Works Cited differs from Bibliography. In the list of Works Cited you list only items that you have actually cited in your research paper. In a Bibliography you list all of the material you have consulted in preparing your essay whether or not you have actually cited the work.
Entries in Works Cited, References, or Bibliography are put in alphabetical order by last names of authors, editors, compilers, translators, narrators, or by first words of titles.
If the first word of the title is A, An, or The, and the word is being used as an article as in the title: The Little Book of Irish Clans, the entry is alphabetically placed under Little and the article The is ignored. In the title: A Is for Apple, however, the entry is placed under A since A is used as a noun and not as an article.
Sometimes the article The is used as part of the name of a company, magazine, journal, Web site, or title for emphasis, such as The One (a 2001 action film), where The is used for emphasis and cannot be ignored. In this case, the title should be placed alphabetically under The.
For Web sites, we could use the Uniform Resource Locator (URL) as a guide. In the case of The Sports Network, commonly known as TSN in Canada, the URL of its Web site is www.tsn.ca. Here we can feel quite comfortable listing Canada's The Sports Network (TSN) alphabetically under The. However, the URL of its American counterpart The Sports Network (TSN) is www.sportsnetwork.com. There is no the in its URL. If you add the to this URL and access www.thesportsnetwork.com as of today, you will reach not TSN but a totally different Web site copyrighted by TheNewsChannelNetwork.com.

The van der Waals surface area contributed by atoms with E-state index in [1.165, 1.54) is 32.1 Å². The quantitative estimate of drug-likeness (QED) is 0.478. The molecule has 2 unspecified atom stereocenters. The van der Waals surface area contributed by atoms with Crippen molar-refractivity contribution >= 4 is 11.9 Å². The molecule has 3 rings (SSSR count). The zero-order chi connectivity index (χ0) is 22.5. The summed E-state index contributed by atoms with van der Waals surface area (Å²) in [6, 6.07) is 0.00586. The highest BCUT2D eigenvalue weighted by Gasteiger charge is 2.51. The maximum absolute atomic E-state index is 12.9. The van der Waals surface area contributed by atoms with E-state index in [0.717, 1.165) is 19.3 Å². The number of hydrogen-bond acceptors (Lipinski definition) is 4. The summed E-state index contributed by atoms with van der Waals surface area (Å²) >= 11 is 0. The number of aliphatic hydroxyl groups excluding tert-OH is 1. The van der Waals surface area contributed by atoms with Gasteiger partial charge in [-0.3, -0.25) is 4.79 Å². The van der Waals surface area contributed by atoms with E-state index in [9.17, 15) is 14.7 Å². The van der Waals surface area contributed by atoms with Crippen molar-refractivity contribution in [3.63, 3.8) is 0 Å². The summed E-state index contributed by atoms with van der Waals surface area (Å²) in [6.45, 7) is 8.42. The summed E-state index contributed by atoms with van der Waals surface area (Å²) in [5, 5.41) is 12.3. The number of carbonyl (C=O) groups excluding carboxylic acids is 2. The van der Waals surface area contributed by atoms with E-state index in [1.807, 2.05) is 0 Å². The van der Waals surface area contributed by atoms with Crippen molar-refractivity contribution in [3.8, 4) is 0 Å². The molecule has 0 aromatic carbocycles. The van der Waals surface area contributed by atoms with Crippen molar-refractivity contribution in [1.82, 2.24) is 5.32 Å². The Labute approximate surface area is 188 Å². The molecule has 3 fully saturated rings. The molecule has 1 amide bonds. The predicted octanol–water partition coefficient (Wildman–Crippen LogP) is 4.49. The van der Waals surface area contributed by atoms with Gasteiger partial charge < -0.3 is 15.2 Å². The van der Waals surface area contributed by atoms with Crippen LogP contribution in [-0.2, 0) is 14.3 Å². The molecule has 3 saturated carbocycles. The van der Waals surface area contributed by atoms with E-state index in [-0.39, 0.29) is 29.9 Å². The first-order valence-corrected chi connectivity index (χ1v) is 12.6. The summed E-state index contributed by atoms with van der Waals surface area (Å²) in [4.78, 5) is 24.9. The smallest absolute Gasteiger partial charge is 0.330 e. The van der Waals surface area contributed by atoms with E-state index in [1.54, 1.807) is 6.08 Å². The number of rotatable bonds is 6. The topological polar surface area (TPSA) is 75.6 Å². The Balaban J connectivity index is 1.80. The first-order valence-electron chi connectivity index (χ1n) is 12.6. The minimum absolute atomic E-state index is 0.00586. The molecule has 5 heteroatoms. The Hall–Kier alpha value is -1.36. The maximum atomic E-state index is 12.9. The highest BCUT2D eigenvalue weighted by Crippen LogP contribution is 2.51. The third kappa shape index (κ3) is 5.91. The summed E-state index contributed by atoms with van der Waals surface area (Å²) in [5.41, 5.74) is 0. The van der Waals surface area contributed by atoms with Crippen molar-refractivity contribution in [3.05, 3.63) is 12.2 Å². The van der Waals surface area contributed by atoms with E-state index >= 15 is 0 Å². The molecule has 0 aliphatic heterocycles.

Now we are truly confused as to exactly when The should or should not be treated as an article and be ignored in our alphabetical list of Works Cited. Whichever way you decide to place your title, just be consistent and be able to explain to your teacher your reasons for your decision. Since your parenthetical references correspond exactly to citations in your list of Works Cited, there is absolutely no problem for readers to identify your sources, which is the real reason why we document sources borrowed.
When completing your Works Cited page, remember:
1. DO NOT number entries.
2. DO NOT list citations separately by categories. All references are placed in ONE ALPHABETICAL LIST by first words of citations, regardless of where citations come from.
3. Begin on a new page. Start on the 6th line from the top (or 1" down from the top of the paper), center, and type the following title: Works Cited. Double space after the title. List all entries in alphabetical order by the first word, taking into consideration the rules governing titles that begin with articles.
4. Begin the first line of each entry flush at the left margin. Keep typing until you run out of room at the end of the line. Indent 5 spaces for second and subsequent lines of the same entry. Double-space all lines, both within and between entries.
This page is merely a guideline based on the MLA Handbook for Writers of Research Papers, 7th ed. You are advised to follow the citation style preferred by your instructor.